This is from a book review by Michell (1920): "[...] provinces tried to meet the need [of tackling unemployment] by [...], but the limitations of purely provincial and unrelated bureaus became ...
2
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2answers
4k views

usage of ‘hope’: uncountable or countable plural?

Here are some examples from dictionaries where hope is used in the plural people have hopes of increasing trade between the two regions (Collins Cobuild) she has hopes of studying to be a ...
2
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1answer
192 views

Understanding inwards and outwards in context

The following quotation is from Anthony Trollope's The Small House at Allington: That she was a lady, inwards and outwards, from the crown of her head to the sole of her feet, in head, in heart, ...
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2answers
2k views

contexts for "to learn" vs. "for learning"

Consider the following sentences We came here to learn English. We came here for learning English. I suppose most of us here would agree that both of them are grammatically correct. And I ...
2
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1answer
93 views

Can I use the verb 'forgo' in this context?

Cambridge says: forgo (v.) to not have or do something enjoyable: I shall have to forgo the pleasure of seeing you this week. So, can I use the verb forgo in this context? For example, if one ...
2
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1answer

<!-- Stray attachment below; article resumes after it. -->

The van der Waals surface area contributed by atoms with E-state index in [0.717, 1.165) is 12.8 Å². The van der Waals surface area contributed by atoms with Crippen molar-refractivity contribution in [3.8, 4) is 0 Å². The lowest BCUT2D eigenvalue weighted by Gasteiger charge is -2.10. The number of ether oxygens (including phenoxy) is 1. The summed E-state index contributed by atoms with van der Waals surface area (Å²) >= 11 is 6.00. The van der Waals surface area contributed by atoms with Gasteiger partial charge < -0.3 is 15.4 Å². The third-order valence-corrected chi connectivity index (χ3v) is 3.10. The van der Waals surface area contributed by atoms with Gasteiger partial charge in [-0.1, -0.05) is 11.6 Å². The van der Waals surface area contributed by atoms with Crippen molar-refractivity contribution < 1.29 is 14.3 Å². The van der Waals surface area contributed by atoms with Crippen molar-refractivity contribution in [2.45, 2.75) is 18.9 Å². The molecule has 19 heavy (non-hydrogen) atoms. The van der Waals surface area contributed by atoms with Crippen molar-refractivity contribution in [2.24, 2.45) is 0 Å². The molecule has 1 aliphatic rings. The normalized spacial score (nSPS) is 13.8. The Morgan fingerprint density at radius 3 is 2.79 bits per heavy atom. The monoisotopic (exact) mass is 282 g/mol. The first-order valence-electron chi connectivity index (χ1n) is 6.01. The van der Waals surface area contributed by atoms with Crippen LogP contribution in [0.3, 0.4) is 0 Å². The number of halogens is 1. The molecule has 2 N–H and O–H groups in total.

646 views

using "a/an" with "enjoyment"

Can enjoyment be used with an article "a/an" or should it always be a non-countable noun? For example, Listening to her was always an enjoyment. Among numerous examples of using "enjoyment" in ...
2
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1answer
11k views

What is the difference between "I am sorry to miss your concert" & "I am sorry for missing your concert"?

Here is from the dictionary Sorry (adj): [not before noun] feeling sad and sympathetic sorry (that)… I'm sorry that your husband lost his job. sorry (to see, hear, etc.) We're sorry to ...
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1answer
4k views

Is it right to use the structure "do as well as doing"?

These properties are particularly useful in travel items which can face varying climates and weather conditions, as well as withstanding the rigors of various transport methods and rough handling. In ...
2
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4answers
5k views

How to use "seems to be"

What is the correct way to say this.. I just checked my bank account and that seems to be have been activated. I just checked my bank account and that seems activated. I just checked my bank account ...
2
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3answers
405 views

Can we use the word "image" for all digital pictures?

I was reading this question : Photo Vs. Picture Vs. Image : What is the difference between them? As a technical person, we use the word image for all digital pictures. I wanted to know is that ...
2
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1answer
2k views

Verb for someone who refuses to repay money